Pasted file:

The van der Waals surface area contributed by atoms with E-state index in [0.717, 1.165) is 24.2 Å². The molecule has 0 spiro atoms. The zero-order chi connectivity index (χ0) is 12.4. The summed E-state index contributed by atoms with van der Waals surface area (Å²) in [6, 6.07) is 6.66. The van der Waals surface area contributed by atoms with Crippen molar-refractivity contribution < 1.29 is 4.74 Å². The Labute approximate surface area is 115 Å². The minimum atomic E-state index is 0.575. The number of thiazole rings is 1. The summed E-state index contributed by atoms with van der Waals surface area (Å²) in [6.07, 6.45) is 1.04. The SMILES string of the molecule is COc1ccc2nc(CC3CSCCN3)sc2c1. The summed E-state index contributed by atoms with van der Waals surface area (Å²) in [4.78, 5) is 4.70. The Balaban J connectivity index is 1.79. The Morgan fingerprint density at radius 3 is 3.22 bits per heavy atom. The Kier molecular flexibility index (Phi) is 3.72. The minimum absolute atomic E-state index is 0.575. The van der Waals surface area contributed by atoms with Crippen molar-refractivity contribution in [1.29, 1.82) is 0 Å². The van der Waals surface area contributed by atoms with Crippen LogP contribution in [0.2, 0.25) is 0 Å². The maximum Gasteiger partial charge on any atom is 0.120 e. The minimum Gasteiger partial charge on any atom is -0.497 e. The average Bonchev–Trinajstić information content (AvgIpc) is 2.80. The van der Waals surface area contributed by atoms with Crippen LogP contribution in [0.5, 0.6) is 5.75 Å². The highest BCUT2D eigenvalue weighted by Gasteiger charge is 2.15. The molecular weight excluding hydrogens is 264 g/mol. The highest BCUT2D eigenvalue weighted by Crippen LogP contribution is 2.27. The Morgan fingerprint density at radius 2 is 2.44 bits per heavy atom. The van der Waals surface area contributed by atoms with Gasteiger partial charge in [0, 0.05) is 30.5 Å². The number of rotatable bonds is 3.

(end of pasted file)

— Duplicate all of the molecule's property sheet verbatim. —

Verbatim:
The van der Waals surface area contributed by atoms with E-state index in [0.717, 1.165) is 24.2 Å². The molecule has 0 spiro atoms. The zero-order chi connectivity index (χ0) is 12.4. The summed E-state index contributed by atoms with van der Waals surface area (Å²) in [6, 6.07) is 6.66. The van der Waals surface area contributed by atoms with Crippen molar-refractivity contribution < 1.29 is 4.74 Å². The Labute approximate surface area is 115 Å². The minimum atomic E-state index is 0.575. The number of thiazole rings is 1. The summed E-state index contributed by atoms with van der Waals surface area (Å²) in [6.07, 6.45) is 1.04. The SMILES string of the molecule is COc1ccc2nc(CC3CSCCN3)sc2c1. The summed E-state index contributed by atoms with van der Waals surface area (Å²) in [4.78, 5) is 4.70. The Balaban J connectivity index is 1.79. The Morgan fingerprint density at radius 3 is 3.22 bits per heavy atom. The Kier molecular flexibility index (Phi) is 3.72. The minimum absolute atomic E-state index is 0.575. The van der Waals surface area contributed by atoms with Crippen molar-refractivity contribution in [1.29, 1.82) is 0 Å². The van der Waals surface area contributed by atoms with Crippen LogP contribution in [0.2, 0.25) is 0 Å². The maximum Gasteiger partial charge on any atom is 0.120 e. The minimum Gasteiger partial charge on any atom is -0.497 e. The average Bonchev–Trinajstić information content (AvgIpc) is 2.80. The van der Waals surface area contributed by atoms with Crippen LogP contribution in [0.5, 0.6) is 5.75 Å². The highest BCUT2D eigenvalue weighted by Gasteiger charge is 2.15. The molecular weight excluding hydrogens is 264 g/mol. The highest BCUT2D eigenvalue weighted by Crippen LogP contribution is 2.27. The Morgan fingerprint density at radius 2 is 2.44 bits per heavy atom. The van der Waals surface area contributed by atoms with Gasteiger partial charge in [0, 0.05) is 30.5 Å². The number of rotatable bonds is 3.